Pourquoi Tales for Children: Part 2 | Richland Library Skip to content

Pourquoi Tales for Children: Part 2

How was Turtle's shell cracked? Why does Coyote howl at the moon? Why do cats purr? Here are some more pourquoi tales (tales that explain how or why) that offer answers from different cultures and time periods.

These myths will pique your reader's curiosity and fuel their imagination! The best news? You can check out 60 books with your Richland Library card. When you've finished this list, just call your closest Richland Library location and the staff will recommend more titles for your curious reader.


Amazon Says: In a traditional Cherokee creation story, an elderly couple discovers that a giant spirit dog has stolen some of their cornmeal, and the entire community works together to dri more...
Amazon Says: In a traditional Cherokee creation story, an elderly couple discovers that a giant spirit dog has stolen some of their cornmeal, and the entire community works together to drive the dog into the night sky. less...
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Amazon Says: Here are five Nigerian folktales, retold in language as rhythmic as the beat of the story-drum, and illustrated with vibrant, evocative woodcuts. more...
Amazon Says: Here are five Nigerian folktales, retold in language as rhythmic as the beat of the story-drum, and illustrated with vibrant, evocative woodcuts. less...
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The Cat's Purr by Ashley Bryan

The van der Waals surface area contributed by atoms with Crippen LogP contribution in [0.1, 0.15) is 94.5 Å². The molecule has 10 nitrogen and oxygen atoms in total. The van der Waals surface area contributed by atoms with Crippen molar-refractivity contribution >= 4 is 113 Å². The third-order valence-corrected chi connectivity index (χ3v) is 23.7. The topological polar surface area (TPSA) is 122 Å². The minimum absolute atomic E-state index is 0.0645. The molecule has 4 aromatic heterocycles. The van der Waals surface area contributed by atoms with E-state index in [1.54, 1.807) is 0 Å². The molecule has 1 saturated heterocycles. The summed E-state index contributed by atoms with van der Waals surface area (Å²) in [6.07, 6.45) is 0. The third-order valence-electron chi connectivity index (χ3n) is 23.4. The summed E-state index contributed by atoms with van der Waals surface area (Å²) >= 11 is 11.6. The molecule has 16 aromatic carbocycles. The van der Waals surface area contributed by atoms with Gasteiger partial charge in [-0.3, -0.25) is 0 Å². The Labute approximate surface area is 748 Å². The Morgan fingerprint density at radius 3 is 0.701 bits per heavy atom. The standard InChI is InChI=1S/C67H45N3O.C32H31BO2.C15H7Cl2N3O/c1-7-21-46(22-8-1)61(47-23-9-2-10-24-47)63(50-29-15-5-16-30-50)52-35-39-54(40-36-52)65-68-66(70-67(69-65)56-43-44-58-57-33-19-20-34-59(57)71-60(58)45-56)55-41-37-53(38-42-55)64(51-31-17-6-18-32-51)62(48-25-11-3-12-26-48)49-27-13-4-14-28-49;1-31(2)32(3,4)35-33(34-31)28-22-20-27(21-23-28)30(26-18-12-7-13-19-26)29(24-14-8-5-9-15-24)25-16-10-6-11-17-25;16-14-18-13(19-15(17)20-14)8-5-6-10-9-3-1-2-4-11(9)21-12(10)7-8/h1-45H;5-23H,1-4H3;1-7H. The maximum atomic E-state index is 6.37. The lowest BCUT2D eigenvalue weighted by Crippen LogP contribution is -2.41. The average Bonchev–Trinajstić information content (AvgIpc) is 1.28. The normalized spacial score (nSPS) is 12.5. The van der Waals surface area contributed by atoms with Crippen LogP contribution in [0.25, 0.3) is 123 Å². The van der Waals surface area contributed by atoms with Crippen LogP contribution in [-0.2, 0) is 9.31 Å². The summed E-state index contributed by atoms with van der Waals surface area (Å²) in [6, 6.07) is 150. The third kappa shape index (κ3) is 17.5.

Amazon Says: Cat and Rat are friends, but when Rat tricks Cat and plays the cat drum, which only cats may play, Cat ends up swallowing the drum, and that is how he got his purr. more...
Amazon Says: Cat and Rat are friends, but when Rat tricks Cat and plays the cat drum, which only cats may play, Cat ends up swallowing the drum, and that is how he got his purr. less...
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Amazon Says: Vain and selfish Cuckoo learns a lesson in humility and generosity when she undertakes a brave task in this tale told in both English and Spanish. “A book almost as much a p more...
Amazon Says: Vain and selfish Cuckoo learns a lesson in humility and generosity when she undertakes a brave task in this tale told in both English and Spanish. “A book almost as much a piece of folk art as it is a folktale.”--Kirkus Reviews less...
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Creation by Ann Pilling